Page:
Sedona Price (April 9): Galaxy surveys: Baryon acoustic oscillations

Eisenstein's info page
Nikhil Anand (April 9): Galaxy surveys: what have we learned from the Sloan Digital Sky Survey? Future surveys. NonGaussianity.

Sloan Survey
Nathan Roth (April 11): Cosmological Simulations: Nbody and hydrodynamics; feedback processes

Review by Bertschinger (1998):
Annual Review of Astronomy and Astrophysics, 36, 599

MPA Numerical Cosmology
Dyas Utomo (April 11): Supermassive black holes at centers of galaxies

Summary of observational evide
nce for a supermassive black hole at the Galactic Center by Ghez

Recordbreaking monsters and latest data compilation by our own team

Summary of
SMBHgalaxy formation by Haehnelt
Pierre Christian (April 16):Gravity waves: What sources produce them? Binary black holes

Begelman et al (1980): Supermassive black hole
Binaries

Summary of observational evidence for supermassive black hole binaries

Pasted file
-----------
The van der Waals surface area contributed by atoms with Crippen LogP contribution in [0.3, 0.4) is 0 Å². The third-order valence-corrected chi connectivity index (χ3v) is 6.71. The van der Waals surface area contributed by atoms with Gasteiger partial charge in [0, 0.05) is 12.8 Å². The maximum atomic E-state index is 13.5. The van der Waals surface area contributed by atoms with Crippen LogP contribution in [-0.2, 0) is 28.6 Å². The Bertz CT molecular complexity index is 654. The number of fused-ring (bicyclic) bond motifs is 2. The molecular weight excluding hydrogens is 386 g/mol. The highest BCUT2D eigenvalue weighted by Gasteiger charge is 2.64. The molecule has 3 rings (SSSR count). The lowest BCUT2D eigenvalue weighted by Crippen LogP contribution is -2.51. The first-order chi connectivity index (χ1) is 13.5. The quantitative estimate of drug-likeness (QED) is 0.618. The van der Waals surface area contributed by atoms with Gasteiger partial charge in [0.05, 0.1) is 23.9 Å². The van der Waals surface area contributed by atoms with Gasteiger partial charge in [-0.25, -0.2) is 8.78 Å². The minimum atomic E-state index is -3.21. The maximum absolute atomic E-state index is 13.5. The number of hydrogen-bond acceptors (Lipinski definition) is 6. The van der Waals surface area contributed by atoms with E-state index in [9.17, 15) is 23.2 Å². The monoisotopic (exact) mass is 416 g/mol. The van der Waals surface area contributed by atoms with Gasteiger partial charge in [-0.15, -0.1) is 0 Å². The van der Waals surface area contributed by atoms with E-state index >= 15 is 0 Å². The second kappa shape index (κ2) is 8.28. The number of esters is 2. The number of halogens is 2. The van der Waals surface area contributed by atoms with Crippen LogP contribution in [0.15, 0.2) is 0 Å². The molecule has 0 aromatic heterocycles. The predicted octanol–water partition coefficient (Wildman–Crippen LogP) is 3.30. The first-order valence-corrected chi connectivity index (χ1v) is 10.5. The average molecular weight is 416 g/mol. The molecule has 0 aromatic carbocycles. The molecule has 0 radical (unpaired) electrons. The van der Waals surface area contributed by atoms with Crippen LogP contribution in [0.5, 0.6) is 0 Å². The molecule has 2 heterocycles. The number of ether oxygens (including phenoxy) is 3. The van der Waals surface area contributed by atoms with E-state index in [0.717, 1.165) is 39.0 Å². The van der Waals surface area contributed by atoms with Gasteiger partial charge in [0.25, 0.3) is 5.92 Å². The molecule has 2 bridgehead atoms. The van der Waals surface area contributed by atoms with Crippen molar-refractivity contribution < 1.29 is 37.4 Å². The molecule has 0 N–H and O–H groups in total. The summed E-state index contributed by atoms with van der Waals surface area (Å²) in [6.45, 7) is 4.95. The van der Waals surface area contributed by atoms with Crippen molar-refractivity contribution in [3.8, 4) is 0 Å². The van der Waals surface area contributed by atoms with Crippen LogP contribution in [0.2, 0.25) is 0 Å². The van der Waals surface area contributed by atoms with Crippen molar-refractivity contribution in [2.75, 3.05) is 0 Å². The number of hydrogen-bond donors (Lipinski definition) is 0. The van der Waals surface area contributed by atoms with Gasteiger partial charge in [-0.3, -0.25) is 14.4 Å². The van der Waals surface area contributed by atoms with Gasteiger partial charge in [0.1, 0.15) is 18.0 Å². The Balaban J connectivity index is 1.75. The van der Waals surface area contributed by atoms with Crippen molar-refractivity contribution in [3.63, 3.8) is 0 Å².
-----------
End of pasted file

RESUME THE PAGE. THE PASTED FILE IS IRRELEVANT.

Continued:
by Komossa

Gravity wave predictions by Wyithe and Loeb:
"LowFrequency Gravitational Waves from Massive Black Hole Binaries:
Predictions for LISA and Pulsar Timing Arrays"
Isaac Shivvers (April 16): Gravity waves: How to detect them?

LIGO,
LISA
Instructor:
ChungPei Ma
Office: Hearst Field Annex C11
Email: cpma(at)berkeley.edu
Grader:
Jackson DeBuhr
Office: Hearst Field Annex CNN
Email: debuhj(at)berkeley.edu
Lectures: MW 2:304pm; HFA B1
Office Hours: ChungPei: Mon 45pm in HFA B1; Jackson: Tue 34pm in HFA B26
Main Text:
 Scott Dodelson "Modern Cosmology" (Academic Press 2003; QB981.D634)
 Errata
to Dodelson's textbook : Let me know if you catch any.
Supplementary Texts:
 P. Schneider "Extragalactic Astronomy and Cosmology" (Springer 2006)
 J. A. Peacock "Cosmological Physics" (Cambridge
University Press 1999; QB981.P37)
 A. R. Liddle and D. Lyth "Cosmological Inflation and Large Scale
Structure" (Cambridge University Press 2000; QB991.I54L53)